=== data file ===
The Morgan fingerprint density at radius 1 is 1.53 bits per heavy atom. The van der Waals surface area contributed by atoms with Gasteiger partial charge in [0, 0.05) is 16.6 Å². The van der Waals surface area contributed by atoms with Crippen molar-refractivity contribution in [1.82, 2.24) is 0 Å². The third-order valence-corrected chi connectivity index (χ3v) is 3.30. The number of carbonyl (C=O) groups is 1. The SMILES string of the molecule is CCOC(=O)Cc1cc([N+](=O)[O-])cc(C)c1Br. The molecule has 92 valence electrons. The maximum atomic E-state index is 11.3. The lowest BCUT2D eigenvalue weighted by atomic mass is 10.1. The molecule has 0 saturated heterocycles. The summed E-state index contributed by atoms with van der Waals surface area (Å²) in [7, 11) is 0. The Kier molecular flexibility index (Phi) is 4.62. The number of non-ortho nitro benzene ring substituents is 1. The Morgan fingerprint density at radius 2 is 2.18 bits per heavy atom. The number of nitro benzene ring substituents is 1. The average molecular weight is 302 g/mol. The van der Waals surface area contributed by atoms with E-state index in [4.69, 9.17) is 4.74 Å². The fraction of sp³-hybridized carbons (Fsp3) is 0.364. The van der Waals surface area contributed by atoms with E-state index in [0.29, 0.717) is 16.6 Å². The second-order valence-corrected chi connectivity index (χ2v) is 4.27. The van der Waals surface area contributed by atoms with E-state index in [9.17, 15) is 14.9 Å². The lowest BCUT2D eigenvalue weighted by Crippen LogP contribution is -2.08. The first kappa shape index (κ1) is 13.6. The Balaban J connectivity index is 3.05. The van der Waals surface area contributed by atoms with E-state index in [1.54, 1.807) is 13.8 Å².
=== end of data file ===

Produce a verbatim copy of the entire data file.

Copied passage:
The Morgan fingerprint density at radius 1 is 1.53 bits per heavy atom. The van der Waals surface area contributed by atoms with Gasteiger partial charge in [0, 0.05) is 16.6 Å². The van der Waals surface area contributed by atoms with Crippen molar-refractivity contribution in [1.82, 2.24) is 0 Å². The third-order valence-corrected chi connectivity index (χ3v) is 3.30. The number of carbonyl (C=O) groups is 1. The SMILES string of the molecule is CCOC(=O)Cc1cc([N+](=O)[O-])cc(C)c1Br. The molecule has 92 valence electrons. The maximum atomic E-state index is 11.3. The lowest BCUT2D eigenvalue weighted by atomic mass is 10.1. The molecule has 0 saturated heterocycles. The summed E-state index contributed by atoms with van der Waals surface area (Å²) in [7, 11) is 0. The Kier molecular flexibility index (Phi) is 4.62. The number of non-ortho nitro benzene ring substituents is 1. The Morgan fingerprint density at radius 2 is 2.18 bits per heavy atom. The number of nitro benzene ring substituents is 1. The average molecular weight is 302 g/mol. The van der Waals surface area contributed by atoms with E-state index in [4.69, 9.17) is 4.74 Å². The fraction of sp³-hybridized carbons (Fsp3) is 0.364. The van der Waals surface area contributed by atoms with E-state index in [0.29, 0.717) is 16.6 Å². The second-order valence-corrected chi connectivity index (χ2v) is 4.27. The van der Waals surface area contributed by atoms with E-state index in [9.17, 15) is 14.9 Å². The lowest BCUT2D eigenvalue weighted by Crippen LogP contribution is -2.08. The first kappa shape index (κ1) is 13.6. The Balaban J connectivity index is 3.05. The van der Waals surface area contributed by atoms with E-state index in [1.54, 1.807) is 13.8 Å².